Tractate Temurah in the Mishnah, Tosefta, and Babylonian Talmud interpreted the laws of substituting one sacrifice for another in Leviticus 27:1–33.[116]

The Pirke De-Rabbi Eliezer taught that Jacob designated Levi as a tithe, holy to God, within the meaning of Leviticus 27:32. Jacob wished to ford theJabbok and was detained there by anangel, who asked Jacob whether Jacob had not told God (in Genesis 28:22), "Of all that you shall give me I will surely give a tenth to You." So Jacob gave a tenth of all the cattle that he had brought from Paddan Aram. Jacob had brought some 5,500 animals, so his tithe came to 550 animals. Jacob again tried to ford the Jabbok, but was hindered again. The angel once again asked Jacob whether Jacob had not told God (in Genesis 28:22), "Of all that you shall give me I will surely give a tenth to You." The angel noted that Jacob had sons and that Jacob had not given a tithe of them. So Jacob set aside the four firstborn sons (whom the law excluded from the tithe) of each of the four mothers, and eight sons remained. He began to count fromSimeon, and included Benjamin, and continued the count from the beginning. And so Levi was reckoned as the tenth son, and thus the tithe, holy to God, asLeviticus 27:32 says, "The tenth shall be holy to the Lord." So the angelMichael descended and took Levi and brought him up before the Throne of Glory and told God that Levi was God's lot. And God blessed him, that the sons of Levi should minister on earth before God (as directed in Deuteronomy 10:8) like the ministering angels inHeaven.[117]
In medieval rabbinic interpretationEdit


The parashah is discussed in thesemedieval rabbinic sources:
Moses Maimonides
Leviticus chapter 27Edit

Maimonides considered the law concerning the exchange of a sacrifice as preventive, for if it were permitted to substitute a good animal for a bad one, people would substitute a bad animal for a good one, and say that it was better than the original. Thus, Leviticus 27:9 sets forth the rule that if any such change took place, both the "original sacrifice and the exchange thereof should be holy." And Maimonides explained that the reason for the rule ofLeviticus 27:13–15 that when a person redeemed a thing devoted to the Sanctuary, the person needed to add one fifth, was because people are usually selfish and naturally inclined to keep and save their property. The owner would therefore not take the necessary trouble in the interest of the Sanctuary, and would not expose the property sufficiently to the valuer, and its true value would not be fixed. Therefore the owner had to add one-fifth. Maimonides taught that these rules were laid down in order that people should not despise what was connected to the name of God, and which served as a means of approaching God.[118]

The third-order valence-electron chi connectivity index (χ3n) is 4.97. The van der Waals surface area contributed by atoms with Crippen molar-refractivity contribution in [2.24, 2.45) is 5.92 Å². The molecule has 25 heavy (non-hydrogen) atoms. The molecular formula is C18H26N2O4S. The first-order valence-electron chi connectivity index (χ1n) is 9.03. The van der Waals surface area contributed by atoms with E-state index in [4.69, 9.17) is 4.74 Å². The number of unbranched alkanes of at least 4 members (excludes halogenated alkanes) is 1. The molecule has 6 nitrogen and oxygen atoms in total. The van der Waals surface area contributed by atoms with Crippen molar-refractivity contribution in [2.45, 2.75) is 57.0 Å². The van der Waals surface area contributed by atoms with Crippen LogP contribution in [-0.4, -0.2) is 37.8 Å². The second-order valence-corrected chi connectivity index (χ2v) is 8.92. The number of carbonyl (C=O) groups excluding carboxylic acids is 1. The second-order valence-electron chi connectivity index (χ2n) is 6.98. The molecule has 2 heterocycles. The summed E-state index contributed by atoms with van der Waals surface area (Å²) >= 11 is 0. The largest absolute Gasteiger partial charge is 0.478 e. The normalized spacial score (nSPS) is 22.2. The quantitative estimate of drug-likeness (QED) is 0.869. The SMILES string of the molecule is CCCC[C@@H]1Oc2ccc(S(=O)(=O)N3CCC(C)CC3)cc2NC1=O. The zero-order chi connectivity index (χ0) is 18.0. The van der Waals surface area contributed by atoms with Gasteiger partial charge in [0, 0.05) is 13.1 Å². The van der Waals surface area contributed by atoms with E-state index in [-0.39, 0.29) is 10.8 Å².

In modern interpretationEdit


The parashah is discussed in these modern sources:
Leviticus chapter 27Edit

The British anthropologist Mary Douglas noted that while chapter 25 deals with person-to-person obligations, the release of slaves, their return to their homes, redemption of property, remission of secular debts, chapter 27 deals with the same topics from the point of view of debts to God. InLeviticus 27:24, God respected the jubilee law. And God allowed redemption of persons in Leviticus 27:2–8, of property in Leviticus 27:14–15, and animals in Leviticus 27:9–13. God, as a creditor, came under the power of the jubilee laws. God proved God's generosity by telling Moses the conditions under which persons, animals, or chattels that had been dedicated to God's service could be redeemed. Douglas also taught that chapter 27 serves a rhetorical function. Douglas saw in chapter 27 a ring composition in which the end of Leviticus returns to its beginning. Noting that Leviticus starts with the meats reserved for the priests at a sacrifice,[119] Douglas pointed out that at the end, Leviticus is largely about consecrated things and the things that belong to God: blood, the priests, the land, and dedicated animals.[120]

Leviticus 27:25 reports that a shekelequals 20 gerahs. This table translates units of weight used in the Bible:[121]

Professor Robert A. Oden, formerly ofDartmouth College, taught that the idea that spoils of holy war were devoted to God (חֵרֶם, cherem) evident in &src=HE Leviticus 27:28–29, Numbers 18:14,and Deuteronomy 7:26 was revelatory of (1) as "to the victor belong the spoils,"[122] then since God owned the spoils, then God must have been the victor and not any human being, and (2) the sacred and religiously obligatory nature of holy war, as participants gained no booty as a motivation for participation.[123]
Weight Measurements in the BibleUnitTextsAncient EquivalentModern Equivalent
bekah (בֶּקַע) Genesis 24:22;Exodus 38:26 10 gerahs; half shekel 6 grams; 0.21 ounce
pim(פִים) 1 Samuel 13:21 2/3 shekel 8 grams; 0.28 ounce
shekel(שֶּׁקֶל) Exodus 21:32;30:13,15, 24;38:24,25, 26,29 20 gerahs; 2 bekahs 12 grams; 0.42 ounce
talent(kikar,כִּכָּר) Exodus 25:39;37:24;38:24,25, 27,29 3,000 shekels; 60 minas 36 kilograms; 79.4 pounds

CommandmentsEdit


According to Sefer ha-Chinuch, there are 7 positive and 5 negativecommandments in the parashah:[124]
When one vows a person's value, to estimate the value as determined by the Torah[125]
Not to substitute another beast for one set apart for sacrifice[126]
The new animal, in addition to the substituted one, retains consecration.[127]